Tussey Mountain’s Celtic Fest honors Irish, Scottish, Welsh traditions

For the CDTJune 6, 2014 

  • if you go

    What: Celtic Fest

    When: 4-10 p.m. June 7

    Where: Tussey Mountain Amphitheater, 301 Bear Meadow Road, Boalsburg

    Info: www.tusseymountain.com, 466-6266

If your idea of quality entertainment involves the phrase: “Hold my Guinness and watch me toss this telephone pole,” you’re in luck.

Tussey Mountain pays homage to all things Celtic — including traditional Scottish Highland Games and the most beloved of Irish beers — with its inaugural Celtic Fest on June 7.

“We’re expecting a wild time,” said Aaron Weyman, Tussey Mountain’s marketing coordinator.

Perhaps some of the wildest moments will come during the caber toss, a traditional event in the Scottish Highland Games. This event certainly isn’t for the light of heart — or the light of muscle. According to Heavy Scottish Athletics, an American organization that promotes and facilitates the so-called “heavy events” that are part of any traditional Scottish Highland Games, a caber is a, “a tree that has been cut and trimmed down so one end is slightly wider than the other.” Resembling telephone poles, cabers range from 16 to 22 feet in length and weigh between 100 and 180 pounds.

Approaching a standing caber, with the wider end upward, a thrower “hoists the caber up and cups the small end in his hands.” After taking a short run, the thrower “stops and pulls the caber so that the large end hits the ground and the small end flips over and faces away from the thrower.”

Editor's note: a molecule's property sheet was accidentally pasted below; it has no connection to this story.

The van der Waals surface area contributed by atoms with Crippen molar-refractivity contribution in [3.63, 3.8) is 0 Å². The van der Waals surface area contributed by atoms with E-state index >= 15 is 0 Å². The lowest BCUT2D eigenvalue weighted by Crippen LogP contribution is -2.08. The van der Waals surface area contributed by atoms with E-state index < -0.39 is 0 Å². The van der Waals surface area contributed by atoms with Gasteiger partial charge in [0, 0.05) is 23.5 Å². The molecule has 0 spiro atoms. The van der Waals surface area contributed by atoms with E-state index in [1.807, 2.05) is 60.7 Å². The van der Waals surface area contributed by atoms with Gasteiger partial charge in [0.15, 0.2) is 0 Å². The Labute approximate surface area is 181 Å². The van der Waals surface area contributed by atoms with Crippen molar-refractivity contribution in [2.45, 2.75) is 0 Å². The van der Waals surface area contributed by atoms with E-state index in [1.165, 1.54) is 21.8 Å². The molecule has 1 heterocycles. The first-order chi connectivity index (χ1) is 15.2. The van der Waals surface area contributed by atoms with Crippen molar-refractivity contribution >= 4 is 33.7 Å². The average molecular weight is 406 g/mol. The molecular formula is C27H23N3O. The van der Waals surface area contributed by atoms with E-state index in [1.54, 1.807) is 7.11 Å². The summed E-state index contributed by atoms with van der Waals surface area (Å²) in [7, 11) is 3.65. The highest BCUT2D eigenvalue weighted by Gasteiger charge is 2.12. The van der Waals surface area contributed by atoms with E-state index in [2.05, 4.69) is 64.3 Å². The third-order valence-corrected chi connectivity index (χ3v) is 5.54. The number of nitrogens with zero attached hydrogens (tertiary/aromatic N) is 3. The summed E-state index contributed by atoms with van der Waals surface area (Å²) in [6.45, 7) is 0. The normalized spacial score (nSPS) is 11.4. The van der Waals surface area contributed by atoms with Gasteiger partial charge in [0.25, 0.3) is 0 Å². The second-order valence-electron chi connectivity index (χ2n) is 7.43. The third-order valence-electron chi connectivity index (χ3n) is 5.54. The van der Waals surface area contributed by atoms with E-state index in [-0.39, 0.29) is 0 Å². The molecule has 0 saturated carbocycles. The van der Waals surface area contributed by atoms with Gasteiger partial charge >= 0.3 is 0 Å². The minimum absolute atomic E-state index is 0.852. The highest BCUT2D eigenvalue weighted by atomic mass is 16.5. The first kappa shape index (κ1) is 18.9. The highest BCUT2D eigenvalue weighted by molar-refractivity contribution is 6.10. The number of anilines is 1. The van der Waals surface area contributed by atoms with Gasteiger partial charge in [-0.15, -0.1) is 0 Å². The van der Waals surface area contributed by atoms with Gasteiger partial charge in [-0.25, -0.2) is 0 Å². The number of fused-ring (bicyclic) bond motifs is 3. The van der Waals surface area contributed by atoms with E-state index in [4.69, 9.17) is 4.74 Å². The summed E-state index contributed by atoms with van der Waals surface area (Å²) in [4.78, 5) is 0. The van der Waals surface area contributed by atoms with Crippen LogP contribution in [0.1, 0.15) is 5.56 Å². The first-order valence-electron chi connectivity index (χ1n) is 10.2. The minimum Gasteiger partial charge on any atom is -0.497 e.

Although it may seem like a contest of who can toss the caber the furthest, distance isn’t as important as accuracy. Imagining that the thrower is facing 12 on a clock, a judge scores each throw for how close the smaller end of a tossed caber would be to the 12.

If the caber toss sounds intimidating, not to worry. Other games include a stone throw, tug of war, facial hair contest and a haggis-eating contest.

Haggis, which will be available outside of the contest for purchase from vendors, may not be for the light of heart, either. A traditional Scottish dish, haggis is made from a combination of sheep’s organs, fat, oats and seasonings, which are chopped and mixed together, then boiled in a sheep’s stomach.

Other traditional (and American-Celtic hybrid) fare includes corned beef and cabbage, pork shank and smoked turkey legs, as well as hot dogs and other kid-friendly foods.

Guests can wash down their haggis and corned beef with Irish draughts Guinness, Smithwicks or Harp, or Scotland’s favorite beer, Tennents Lager. Magner’s Irish Cider also will be available, as well as American-brewed Appalachian Jolly Scot.

Of course, any good Celtic fest must involve music and dancing. Pittsburgh-based Bastard Bearded Irishmen will headline the show. Rolling Stone Magazine recently touted these rockers as a “band to watch from Pittsburgh.”

“We took them up on that advice,” Weyman said, of the Rolling Stone mention. “They’ve got a lot of energy to them. They’re really gonna be pumping up the crowd.”

While the Bearded Bastard Irishmen offer Americanized Irish rock, in the vein of the Dropkick Murphys, traditional Celtic entertainment will come from local Irish/Scottish musicians Callanish, and central Pennsylvania-based Irish dancers Tir na Nog.

Tickets for the festival cost $10, or $30 for VIP tickets that include a whiskey-tasting session in the Lodge. Kids 12 and younger will be admitted free. Parking is $2.

While a first-time event can come with its share of surprises (for everyone involved), Weyman said this event will be one to remember, whether heavy lifting is your game or you simply want to sit back and enjoy the show.

“When the sun sets over Happy Valley, it will be a great spot to be,” Weyman said. “With games going on, music in the background … it’s something you can’t get anywhere else.”

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